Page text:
Paul scoffed down his sandwich like a starving child in some nameless African country. Grace and good manners were definitely not his strong points.
Perhaps I forgot to mention Paul. It might be hard to believe, but I did have some friends in those days. A computer science major, Paul and I shared one common class. Philosophy 1. We both did it in our third year of study because we had to fill in one more subject to get our degrees. Science students were allowed to take a few first year Arts subjects if they wanted, although not many did. Paul was a bit different from your average computer Geek. We both had a layman’s interest in philosophy. We thought about things. A lot. But not always in the same way.
That day we were having lunch at the campus cafeteria.
“Did you know that Sandwich A is not Sandwich B?”, Paul said, pointing at the bread on my plate as he took on a pompous British accent. He was mocking Professor David Jamison, the Oxford trained logical philosopher whom we had just heard deliver a lecture on the foundations of Western thought.
“Yeah, right”, I joined in the game. “Who’d have thought that two and a half thousand years of thinking could deliver such insight? But now that you have pointed it out it is all so clear. So, can I have a pass in Philosophy 1 please?”
“No, you can’t. Because you are an uneducated, working class twit, not one of we superior English grammar school aristocrats.”
“If you were so damn superior, sir”, I returned, “you wouldn’t be talking with your mouth full.” Some might have taken offense, but Paul knew me well enough to take my dry humour in his stride.
I munched my sandwich for a moment, feeling for the right moment.
“Hey, Paul”, I want to ask you something. Just between you and me.”
“Sure, fire away.”
“Do you think trees have a spirit?”
I didn’t really mean to put it that way. It just came out.
“Hmm… No.” He was speaking deliberately and slowly. “Not only do trees not have a spirit. People don’t have spirits either. That’s why when people die they don’t keep talking, or writing new computer programmes, or giving pompous lectures in philosophy. They just keel over and start smelling real bad.”
I looked at him for a moment, just slightly offended.
“Well, maybe you are already half-dead”, I returned.
“Well, you keep on talking bullshit as always, but you smell real bad just the same.” In a rare moment of loss of self-control, I guffawed at my own joke. Being Australian is fun. You can say the most horrendous things about your friends and everybody laughs. Except of course when they are having a bad day or you go too far. That’s when things get ugly.
“You’re just jealous because my pheromones are stronger than yours. The chicks love it. Beating them off with a stick, I am.”
“The only stick you are beating is your own.”
“Ow, that hurts!”
“Well maybe you should do it less often then.”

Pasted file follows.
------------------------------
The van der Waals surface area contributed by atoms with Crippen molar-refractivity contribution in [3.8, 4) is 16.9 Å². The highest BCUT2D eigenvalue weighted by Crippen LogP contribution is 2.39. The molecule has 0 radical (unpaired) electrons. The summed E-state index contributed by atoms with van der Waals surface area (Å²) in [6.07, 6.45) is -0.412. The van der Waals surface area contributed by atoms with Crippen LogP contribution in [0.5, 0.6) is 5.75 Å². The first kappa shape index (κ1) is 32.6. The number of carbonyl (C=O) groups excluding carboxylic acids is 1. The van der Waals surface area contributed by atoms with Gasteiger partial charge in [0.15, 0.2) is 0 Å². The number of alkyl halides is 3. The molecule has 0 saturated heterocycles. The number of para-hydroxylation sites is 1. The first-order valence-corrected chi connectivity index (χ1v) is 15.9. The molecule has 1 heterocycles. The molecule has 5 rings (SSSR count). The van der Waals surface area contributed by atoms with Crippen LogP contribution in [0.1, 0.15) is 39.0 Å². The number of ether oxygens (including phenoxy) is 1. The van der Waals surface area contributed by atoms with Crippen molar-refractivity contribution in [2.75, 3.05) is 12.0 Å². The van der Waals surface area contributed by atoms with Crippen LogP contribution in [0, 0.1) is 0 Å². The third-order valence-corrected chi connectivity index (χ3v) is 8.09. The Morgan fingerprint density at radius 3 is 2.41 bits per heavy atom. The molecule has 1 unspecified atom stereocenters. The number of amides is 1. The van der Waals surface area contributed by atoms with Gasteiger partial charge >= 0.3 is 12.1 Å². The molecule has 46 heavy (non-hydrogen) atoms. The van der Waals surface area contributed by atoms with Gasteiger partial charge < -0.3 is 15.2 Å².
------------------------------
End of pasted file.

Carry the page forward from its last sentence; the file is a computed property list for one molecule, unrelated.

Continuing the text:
Paul laughed. “I’ll gotta give it to you. You’re quick. Not bad for an Arts student.” That’s what I liked about Paul. We were good mates because we laughed a lot, even if it was at the expense of each other’s egos.
Suddenly it came out.
“What would you say if I said I saw the spirit of a tree?”
“I’d say room 112 of the Warner Building would come in handy. That’s where the uni shrinks give counseling.”
“No, I’m serious. Just this one time. Honest to God.” I tried to explain to him what I’d seen the day before.
“Let’s leave God out of this. Now it’s me that’s being serious, Greg. Have you had your eyes checked? You know that some eye problems result in seeing lights around objects.”
“I didn’t know that.”
“Well, now you do. Get your eyes checked.”
I nodded. A slight sense of rejection descended upon me. It felt like I’d seen something the day before. Now it seemed my eyes were screwed. I shut up about it and finished my sandwich.
I felt a little nervous as I walked the high path beside the Warner Building on the way home. Maybe the shrinks knew about me already, I half laughed to myself. I glanced down at the window of the counseling office. Something caught my eye. There was a small section where notices were pinned.
Back then I didn’t really understand the way it worked, the way the mind pulls you forward in subtle ways. Almost against my own will I found myself walking down the grassy slope to the window and perusing the notices. My eyes fell upon one small A4 sized poster, and a kind of electric shock passed through me. I stared.
Meditation classes. Monday and Wednesday, 1-2pm.
On the poster there was a picture of a girl sitting cross legged. There was something about that poster that touched me, and I swear it wasn’t just her large breasts. It was like a subtle excitement that I could sense but could not quite explain.
I looked up, and caught my reflection in the glass. The image was dark and subtle, my face a shadow in the late afternoon. And about my head I saw it again. The light, shimmering like a halo about my head. My breath caught in my chest.
“Hey dude, I was just joking about the shrinks!”
I turned around, and saw Paul waving from the footpath at the top of the embankment.
He laughed. “See you round!”
“Yeah right!” I waved back, the blood rushing to my face. Feeling awkwardly embarrassed, I returned to my reflection, half hoping; half terrified that I would see it again. But the light was gone. I scurried up the path, and headed back along the dirt track towards Edwards Hall.